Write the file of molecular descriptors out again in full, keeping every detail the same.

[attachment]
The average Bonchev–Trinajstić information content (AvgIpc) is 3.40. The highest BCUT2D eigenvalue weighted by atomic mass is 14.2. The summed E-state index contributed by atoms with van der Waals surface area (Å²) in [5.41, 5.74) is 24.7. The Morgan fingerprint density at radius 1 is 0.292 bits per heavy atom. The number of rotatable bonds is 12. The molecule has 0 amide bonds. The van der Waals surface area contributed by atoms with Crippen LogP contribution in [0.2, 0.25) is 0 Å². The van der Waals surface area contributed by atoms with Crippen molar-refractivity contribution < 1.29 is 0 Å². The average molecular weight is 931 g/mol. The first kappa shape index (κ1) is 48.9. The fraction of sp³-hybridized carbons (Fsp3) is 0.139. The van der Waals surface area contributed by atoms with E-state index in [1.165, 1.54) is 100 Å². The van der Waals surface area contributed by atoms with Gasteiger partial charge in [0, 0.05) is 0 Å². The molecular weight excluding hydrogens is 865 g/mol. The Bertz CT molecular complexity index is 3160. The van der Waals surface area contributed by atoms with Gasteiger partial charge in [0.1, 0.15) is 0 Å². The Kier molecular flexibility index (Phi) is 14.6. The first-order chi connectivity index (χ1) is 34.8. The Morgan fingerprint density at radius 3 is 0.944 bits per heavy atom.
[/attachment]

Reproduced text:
The average Bonchev–Trinajstić information content (AvgIpc) is 3.40. The highest BCUT2D eigenvalue weighted by atomic mass is 14.2. The summed E-state index contributed by atoms with van der Waals surface area (Å²) in [5.41, 5.74) is 24.7. The Morgan fingerprint density at radius 1 is 0.292 bits per heavy atom. The number of rotatable bonds is 12. The molecule has 0 amide bonds. The van der Waals surface area contributed by atoms with Crippen LogP contribution in [0.2, 0.25) is 0 Å². The van der Waals surface area contributed by atoms with Crippen molar-refractivity contribution < 1.29 is 0 Å². The average molecular weight is 931 g/mol. The first kappa shape index (κ1) is 48.9. The fraction of sp³-hybridized carbons (Fsp3) is 0.139. The van der Waals surface area contributed by atoms with E-state index in [1.165, 1.54) is 100 Å². The van der Waals surface area contributed by atoms with Gasteiger partial charge in [0, 0.05) is 0 Å². The molecular weight excluding hydrogens is 865 g/mol. The Bertz CT molecular complexity index is 3160. The van der Waals surface area contributed by atoms with Gasteiger partial charge in [0.1, 0.15) is 0 Å². The Kier molecular flexibility index (Phi) is 14.6. The first-order chi connectivity index (χ1) is 34.8. The Morgan fingerprint density at radius 3 is 0.944 bits per heavy atom.